Such a view conflicts with the ethos of the Scottish Government that Scottish Ministers have, as the Scottish Ministerial Code puts it, “an overarching duty to comply with the law” (paragraph 1.3) and, in appropriate cases, to take the advice of the Scottish Law Officers, whose duty it is to ensure that the Scottish Government acts lawfully at all times (paragraphs 2.30 and 2.33). It is for this reason that the Code requires the pre-introduction statement by the responsible Ministers to be “cleared” with the Scottish Law Officers (paragraph 3.4)
In an excellent article entitled “Vetting Bills in the Scottish Parliament for Legislative Competence”, Chris McCorkindale and Janet Hiebert describe how the advice of the Lord Advocate is frequently sought by lawyers within the Scottish Government (SGLD) whenever legislative competence issues emerge during the drafting of a Bill. They also describe how, before the responsible Minister makes the pre-introduction statement, it is the practice for SGLD to send to the Lord Advocate a detailed note on all the competency issues which have been identified as arising from the Bill during its drafting and to seek her view upon whether the Bill, and all the provisions in it, are within legislative competence. It is only when any concerns raised by the Lord Advocate have been addressed that the responsible Minister is advised that he or she can make the statement.
It would undermine the rule of law if the view was taken that, in making that statement, the responsible Minister did not have to seek the advice of the Lord Advocate and, even worse, could decide not to follow that advice if it is taken but to prefer his or her own view of what might be the case.
Chris McCorkindale describes this as meaning that the Lord Advocate has a veto upon what Bill is introduced into the Parliament and prevents a judicial determination of the competency of the Bill. In practice it might be thought exceptional that the Lord Advocate’s advice has this effect. Normally, it might only affect particular provisions in a Bill and there may be other ways of achieving the policy in a different way which did not offend against competence. Nevertheless, the Scottish Independence Referendum Bill might be one of the exceptions.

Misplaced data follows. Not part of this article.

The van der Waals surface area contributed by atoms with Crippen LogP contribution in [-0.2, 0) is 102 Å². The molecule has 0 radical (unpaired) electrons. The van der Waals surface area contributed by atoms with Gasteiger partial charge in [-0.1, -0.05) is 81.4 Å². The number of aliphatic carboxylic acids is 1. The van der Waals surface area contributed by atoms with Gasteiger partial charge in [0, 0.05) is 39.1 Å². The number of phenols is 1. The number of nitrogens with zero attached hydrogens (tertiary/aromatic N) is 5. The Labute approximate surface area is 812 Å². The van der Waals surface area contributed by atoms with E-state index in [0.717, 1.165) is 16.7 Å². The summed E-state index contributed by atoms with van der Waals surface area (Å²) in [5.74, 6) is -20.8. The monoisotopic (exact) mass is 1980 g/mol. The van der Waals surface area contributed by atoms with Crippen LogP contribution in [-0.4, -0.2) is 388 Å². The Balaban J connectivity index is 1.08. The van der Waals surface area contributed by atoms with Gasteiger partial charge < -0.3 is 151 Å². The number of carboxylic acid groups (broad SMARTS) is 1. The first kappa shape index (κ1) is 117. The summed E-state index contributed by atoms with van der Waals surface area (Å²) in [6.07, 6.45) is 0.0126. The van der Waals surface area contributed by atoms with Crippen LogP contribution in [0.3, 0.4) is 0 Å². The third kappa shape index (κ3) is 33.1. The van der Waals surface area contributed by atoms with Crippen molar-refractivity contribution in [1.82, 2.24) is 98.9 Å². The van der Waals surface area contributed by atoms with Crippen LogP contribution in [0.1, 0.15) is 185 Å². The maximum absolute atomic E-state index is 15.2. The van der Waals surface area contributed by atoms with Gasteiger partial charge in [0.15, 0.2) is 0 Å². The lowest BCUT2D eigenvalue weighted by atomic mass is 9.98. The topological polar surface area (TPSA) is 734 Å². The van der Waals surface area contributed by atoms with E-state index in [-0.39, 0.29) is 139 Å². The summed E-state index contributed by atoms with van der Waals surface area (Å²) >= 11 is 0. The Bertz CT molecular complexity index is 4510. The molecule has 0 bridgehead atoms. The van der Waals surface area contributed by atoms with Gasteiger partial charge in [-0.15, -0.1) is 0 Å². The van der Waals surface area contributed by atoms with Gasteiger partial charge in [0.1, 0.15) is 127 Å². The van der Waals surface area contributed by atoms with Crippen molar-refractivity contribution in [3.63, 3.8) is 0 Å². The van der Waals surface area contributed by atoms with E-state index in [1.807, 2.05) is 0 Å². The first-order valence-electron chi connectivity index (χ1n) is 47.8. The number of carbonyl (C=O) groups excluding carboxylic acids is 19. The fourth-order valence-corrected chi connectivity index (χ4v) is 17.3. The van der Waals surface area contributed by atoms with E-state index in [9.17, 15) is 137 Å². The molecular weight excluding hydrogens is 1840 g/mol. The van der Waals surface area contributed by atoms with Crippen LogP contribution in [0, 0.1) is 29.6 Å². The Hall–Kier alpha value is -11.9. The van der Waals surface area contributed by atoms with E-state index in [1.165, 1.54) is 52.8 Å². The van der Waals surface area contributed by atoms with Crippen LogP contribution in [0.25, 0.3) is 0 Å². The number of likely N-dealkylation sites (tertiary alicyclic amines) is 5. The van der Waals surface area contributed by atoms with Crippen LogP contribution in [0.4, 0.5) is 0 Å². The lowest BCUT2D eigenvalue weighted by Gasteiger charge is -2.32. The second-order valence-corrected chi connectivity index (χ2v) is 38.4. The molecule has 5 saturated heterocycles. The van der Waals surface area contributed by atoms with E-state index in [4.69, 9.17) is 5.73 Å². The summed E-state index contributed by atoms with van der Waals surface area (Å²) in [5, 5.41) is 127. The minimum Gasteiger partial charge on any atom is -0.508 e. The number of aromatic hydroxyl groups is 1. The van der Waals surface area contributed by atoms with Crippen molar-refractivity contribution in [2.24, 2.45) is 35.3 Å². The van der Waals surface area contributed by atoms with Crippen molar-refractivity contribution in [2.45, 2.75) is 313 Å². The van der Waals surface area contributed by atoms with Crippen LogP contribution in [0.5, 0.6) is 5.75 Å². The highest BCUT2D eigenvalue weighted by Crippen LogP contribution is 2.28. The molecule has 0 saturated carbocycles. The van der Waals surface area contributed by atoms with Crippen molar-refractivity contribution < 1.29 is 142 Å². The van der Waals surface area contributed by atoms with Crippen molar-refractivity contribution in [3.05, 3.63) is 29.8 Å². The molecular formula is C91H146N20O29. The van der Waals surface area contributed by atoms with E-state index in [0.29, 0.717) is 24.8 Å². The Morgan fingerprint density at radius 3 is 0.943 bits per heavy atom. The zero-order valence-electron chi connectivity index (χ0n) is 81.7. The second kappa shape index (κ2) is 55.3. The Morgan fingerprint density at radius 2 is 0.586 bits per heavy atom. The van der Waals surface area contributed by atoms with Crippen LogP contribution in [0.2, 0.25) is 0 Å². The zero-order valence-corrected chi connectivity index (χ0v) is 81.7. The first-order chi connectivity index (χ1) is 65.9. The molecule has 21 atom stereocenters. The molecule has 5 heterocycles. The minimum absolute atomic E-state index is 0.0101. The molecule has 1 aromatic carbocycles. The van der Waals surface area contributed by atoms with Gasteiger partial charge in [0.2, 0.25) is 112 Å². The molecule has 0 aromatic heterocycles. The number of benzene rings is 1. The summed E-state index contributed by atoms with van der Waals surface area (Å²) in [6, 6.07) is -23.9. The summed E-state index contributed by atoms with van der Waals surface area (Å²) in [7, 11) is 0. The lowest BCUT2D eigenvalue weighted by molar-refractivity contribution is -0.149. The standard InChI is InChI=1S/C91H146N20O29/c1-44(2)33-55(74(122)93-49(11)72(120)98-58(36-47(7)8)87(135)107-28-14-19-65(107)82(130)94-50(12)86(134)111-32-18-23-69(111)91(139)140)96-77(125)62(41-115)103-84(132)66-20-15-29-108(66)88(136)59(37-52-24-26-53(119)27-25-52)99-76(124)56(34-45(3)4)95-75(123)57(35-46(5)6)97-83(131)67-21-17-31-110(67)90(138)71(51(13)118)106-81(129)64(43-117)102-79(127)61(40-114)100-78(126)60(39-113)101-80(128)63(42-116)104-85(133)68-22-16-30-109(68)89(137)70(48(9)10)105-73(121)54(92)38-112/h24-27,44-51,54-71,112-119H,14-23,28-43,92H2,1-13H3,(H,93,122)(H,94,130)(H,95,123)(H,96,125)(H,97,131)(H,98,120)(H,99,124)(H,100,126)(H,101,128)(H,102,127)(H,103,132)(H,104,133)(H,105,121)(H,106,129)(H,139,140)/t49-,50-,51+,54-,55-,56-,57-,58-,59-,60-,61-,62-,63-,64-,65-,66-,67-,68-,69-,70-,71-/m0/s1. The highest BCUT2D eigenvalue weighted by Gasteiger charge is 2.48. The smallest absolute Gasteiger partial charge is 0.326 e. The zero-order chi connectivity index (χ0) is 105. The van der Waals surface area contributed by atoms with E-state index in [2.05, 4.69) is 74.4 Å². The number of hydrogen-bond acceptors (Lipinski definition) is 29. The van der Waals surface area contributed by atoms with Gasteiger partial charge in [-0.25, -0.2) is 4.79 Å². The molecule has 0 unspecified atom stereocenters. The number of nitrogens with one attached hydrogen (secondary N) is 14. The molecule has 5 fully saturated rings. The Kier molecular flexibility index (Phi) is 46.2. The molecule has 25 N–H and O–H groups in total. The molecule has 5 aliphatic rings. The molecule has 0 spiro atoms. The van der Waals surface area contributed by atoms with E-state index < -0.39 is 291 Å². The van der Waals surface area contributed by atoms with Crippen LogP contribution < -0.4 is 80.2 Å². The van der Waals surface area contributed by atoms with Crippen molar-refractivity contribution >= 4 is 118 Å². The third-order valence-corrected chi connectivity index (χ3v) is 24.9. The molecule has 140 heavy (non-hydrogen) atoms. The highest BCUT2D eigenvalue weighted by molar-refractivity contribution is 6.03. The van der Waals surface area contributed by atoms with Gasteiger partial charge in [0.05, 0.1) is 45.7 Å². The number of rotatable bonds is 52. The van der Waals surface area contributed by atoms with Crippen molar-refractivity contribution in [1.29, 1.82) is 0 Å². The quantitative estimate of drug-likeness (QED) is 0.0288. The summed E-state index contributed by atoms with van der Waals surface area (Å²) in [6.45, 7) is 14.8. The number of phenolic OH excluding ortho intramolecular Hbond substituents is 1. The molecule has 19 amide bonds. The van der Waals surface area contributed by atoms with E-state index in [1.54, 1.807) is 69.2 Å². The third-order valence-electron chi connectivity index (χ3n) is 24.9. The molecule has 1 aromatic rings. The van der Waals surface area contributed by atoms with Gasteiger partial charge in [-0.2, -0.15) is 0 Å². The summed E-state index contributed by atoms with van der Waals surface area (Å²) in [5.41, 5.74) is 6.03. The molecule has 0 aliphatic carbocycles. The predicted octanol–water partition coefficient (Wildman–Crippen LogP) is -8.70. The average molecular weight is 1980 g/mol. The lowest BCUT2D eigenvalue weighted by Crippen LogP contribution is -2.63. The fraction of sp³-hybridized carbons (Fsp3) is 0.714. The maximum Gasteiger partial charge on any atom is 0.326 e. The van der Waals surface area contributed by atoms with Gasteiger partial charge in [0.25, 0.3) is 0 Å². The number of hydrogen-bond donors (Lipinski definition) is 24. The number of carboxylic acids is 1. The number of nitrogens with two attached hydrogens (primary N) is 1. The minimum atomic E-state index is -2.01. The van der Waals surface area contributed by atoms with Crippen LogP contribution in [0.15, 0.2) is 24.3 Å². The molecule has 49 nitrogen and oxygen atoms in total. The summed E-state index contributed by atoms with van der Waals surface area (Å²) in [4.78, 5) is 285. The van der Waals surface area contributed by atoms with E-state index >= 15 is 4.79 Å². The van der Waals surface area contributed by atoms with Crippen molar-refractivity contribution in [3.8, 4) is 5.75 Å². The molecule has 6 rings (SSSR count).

It may be thought unlikely that the Supreme Court would refuse the reference which the Lord Advocate has made to it under paragraph 34 of Schedule 6 on the grounds that it is premature. This is because the effect of such a refusal would be that the Bill could not be introduced into the Scottish Parliament and so there would never be an opportunity to refer the Bill to the Supreme Court at a later stage under section 33. However the Court could refuse the reference on the ground that the structure of the Scotland Act envisages that a reference of a Bill to the Court should only be made under section 33 within 4 weeks after the Bill has been passed by the Parliament and before it is enacted. In this sense the Lord Advocate’s refusal to advise that the Bill is within legislative competence would have the consequence as described by Chris McCorkindale but this is no different from her advice on many other matters, which may be referred to her for her opinion and which she considers are outside competence. These matters may never give rise to a judicial determination even although it might be considered that the risk of any judicial challenge might be small. It is the role played by the Lord Advocate as the final internal check upon the lawfulness of what Scottish Ministers do and decide which ensures that the rule of law is observed by the Scottish Government.
Iain Jamieson, retired Government lawyer in the UK and Scottish Governments
(Suggested citation: I. Jamieson, ‘The Lord Advocate’s Role in Vetting Bills in the Scottish Parliament for Legislative Competence: A Reply to Chris McCorkindale’, U.K. Const. L. Blog (25th July 2022) (available at https://ukconstitutionallaw.org/))